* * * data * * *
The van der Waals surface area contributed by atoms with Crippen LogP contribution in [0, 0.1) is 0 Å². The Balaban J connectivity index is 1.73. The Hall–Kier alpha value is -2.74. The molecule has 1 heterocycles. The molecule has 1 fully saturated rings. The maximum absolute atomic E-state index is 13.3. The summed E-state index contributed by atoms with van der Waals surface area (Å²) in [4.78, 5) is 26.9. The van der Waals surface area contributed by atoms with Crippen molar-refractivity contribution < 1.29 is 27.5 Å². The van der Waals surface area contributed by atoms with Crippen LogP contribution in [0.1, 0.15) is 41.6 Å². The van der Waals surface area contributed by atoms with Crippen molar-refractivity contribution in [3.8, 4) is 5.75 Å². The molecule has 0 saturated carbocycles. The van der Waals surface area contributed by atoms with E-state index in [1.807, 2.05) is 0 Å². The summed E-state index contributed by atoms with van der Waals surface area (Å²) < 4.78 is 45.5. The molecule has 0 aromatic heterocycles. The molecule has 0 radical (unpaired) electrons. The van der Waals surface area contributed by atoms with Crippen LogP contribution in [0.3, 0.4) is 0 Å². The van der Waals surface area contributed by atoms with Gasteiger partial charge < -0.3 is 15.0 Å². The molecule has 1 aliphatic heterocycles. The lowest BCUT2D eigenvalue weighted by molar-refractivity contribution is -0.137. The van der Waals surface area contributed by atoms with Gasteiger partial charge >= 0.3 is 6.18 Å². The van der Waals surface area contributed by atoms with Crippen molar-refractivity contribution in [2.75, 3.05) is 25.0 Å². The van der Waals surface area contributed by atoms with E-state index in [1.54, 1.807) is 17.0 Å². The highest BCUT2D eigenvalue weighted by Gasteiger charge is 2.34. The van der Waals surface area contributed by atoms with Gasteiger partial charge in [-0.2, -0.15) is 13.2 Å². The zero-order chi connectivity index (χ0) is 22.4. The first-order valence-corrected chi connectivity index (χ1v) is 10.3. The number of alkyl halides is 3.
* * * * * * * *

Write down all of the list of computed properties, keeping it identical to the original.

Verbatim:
The van der Waals surface area contributed by atoms with Crippen LogP contribution in [0, 0.1) is 0 Å². The Balaban J connectivity index is 1.73. The Hall–Kier alpha value is -2.74. The molecule has 1 heterocycles. The molecule has 1 fully saturated rings. The maximum absolute atomic E-state index is 13.3. The summed E-state index contributed by atoms with van der Waals surface area (Å²) in [4.78, 5) is 26.9. The van der Waals surface area contributed by atoms with Crippen molar-refractivity contribution < 1.29 is 27.5 Å². The van der Waals surface area contributed by atoms with Crippen LogP contribution in [0.1, 0.15) is 41.6 Å². The van der Waals surface area contributed by atoms with Crippen molar-refractivity contribution in [3.8, 4) is 5.75 Å². The molecule has 0 saturated carbocycles. The van der Waals surface area contributed by atoms with E-state index in [1.807, 2.05) is 0 Å². The summed E-state index contributed by atoms with van der Waals surface area (Å²) < 4.78 is 45.5. The molecule has 0 aromatic heterocycles. The molecule has 0 radical (unpaired) electrons. The van der Waals surface area contributed by atoms with Crippen LogP contribution in [0.3, 0.4) is 0 Å². The van der Waals surface area contributed by atoms with Gasteiger partial charge < -0.3 is 15.0 Å². The molecule has 1 aliphatic heterocycles. The lowest BCUT2D eigenvalue weighted by molar-refractivity contribution is -0.137. The van der Waals surface area contributed by atoms with Gasteiger partial charge >= 0.3 is 6.18 Å². The van der Waals surface area contributed by atoms with Crippen molar-refractivity contribution in [2.75, 3.05) is 25.0 Å². The van der Waals surface area contributed by atoms with E-state index in [1.54, 1.807) is 17.0 Å². The highest BCUT2D eigenvalue weighted by Gasteiger charge is 2.34. The van der Waals surface area contributed by atoms with Gasteiger partial charge in [-0.2, -0.15) is 13.2 Å². The zero-order chi connectivity index (χ0) is 22.4. The first-order valence-corrected chi connectivity index (χ1v) is 10.3. The number of alkyl halides is 3.